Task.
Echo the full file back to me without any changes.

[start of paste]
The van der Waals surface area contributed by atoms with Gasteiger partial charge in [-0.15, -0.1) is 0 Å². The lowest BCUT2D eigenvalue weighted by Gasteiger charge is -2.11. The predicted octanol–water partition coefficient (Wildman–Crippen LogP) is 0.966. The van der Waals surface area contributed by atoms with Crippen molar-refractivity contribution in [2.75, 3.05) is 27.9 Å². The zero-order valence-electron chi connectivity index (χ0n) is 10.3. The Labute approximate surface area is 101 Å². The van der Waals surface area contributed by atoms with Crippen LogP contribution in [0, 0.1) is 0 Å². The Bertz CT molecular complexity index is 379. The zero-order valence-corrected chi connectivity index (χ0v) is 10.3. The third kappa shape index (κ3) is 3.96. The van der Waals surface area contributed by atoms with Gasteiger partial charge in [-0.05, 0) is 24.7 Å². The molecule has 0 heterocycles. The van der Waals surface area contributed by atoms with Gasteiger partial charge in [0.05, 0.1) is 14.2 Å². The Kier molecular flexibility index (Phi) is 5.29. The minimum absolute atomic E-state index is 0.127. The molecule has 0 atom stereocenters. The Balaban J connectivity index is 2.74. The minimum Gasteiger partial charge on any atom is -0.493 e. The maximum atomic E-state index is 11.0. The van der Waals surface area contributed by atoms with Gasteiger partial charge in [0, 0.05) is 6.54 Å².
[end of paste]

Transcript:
The van der Waals surface area contributed by atoms with Gasteiger partial charge in [-0.15, -0.1) is 0 Å². The lowest BCUT2D eigenvalue weighted by Gasteiger charge is -2.11. The predicted octanol–water partition coefficient (Wildman–Crippen LogP) is 0.966. The van der Waals surface area contributed by atoms with Crippen molar-refractivity contribution in [2.75, 3.05) is 27.9 Å². The zero-order valence-electron chi connectivity index (χ0n) is 10.3. The Labute approximate surface area is 101 Å². The van der Waals surface area contributed by atoms with Crippen LogP contribution in [0, 0.1) is 0 Å². The Bertz CT molecular complexity index is 379. The zero-order valence-corrected chi connectivity index (χ0v) is 10.3. The third kappa shape index (κ3) is 3.96. The van der Waals surface area contributed by atoms with Gasteiger partial charge in [-0.05, 0) is 24.7 Å². The molecule has 0 heterocycles. The van der Waals surface area contributed by atoms with Gasteiger partial charge in [0.05, 0.1) is 14.2 Å². The Kier molecular flexibility index (Phi) is 5.29. The minimum absolute atomic E-state index is 0.127. The molecule has 0 atom stereocenters. The Balaban J connectivity index is 2.74. The minimum Gasteiger partial charge on any atom is -0.493 e. The maximum atomic E-state index is 11.0. The van der Waals surface area contributed by atoms with Gasteiger partial charge in [0, 0.05) is 6.54 Å².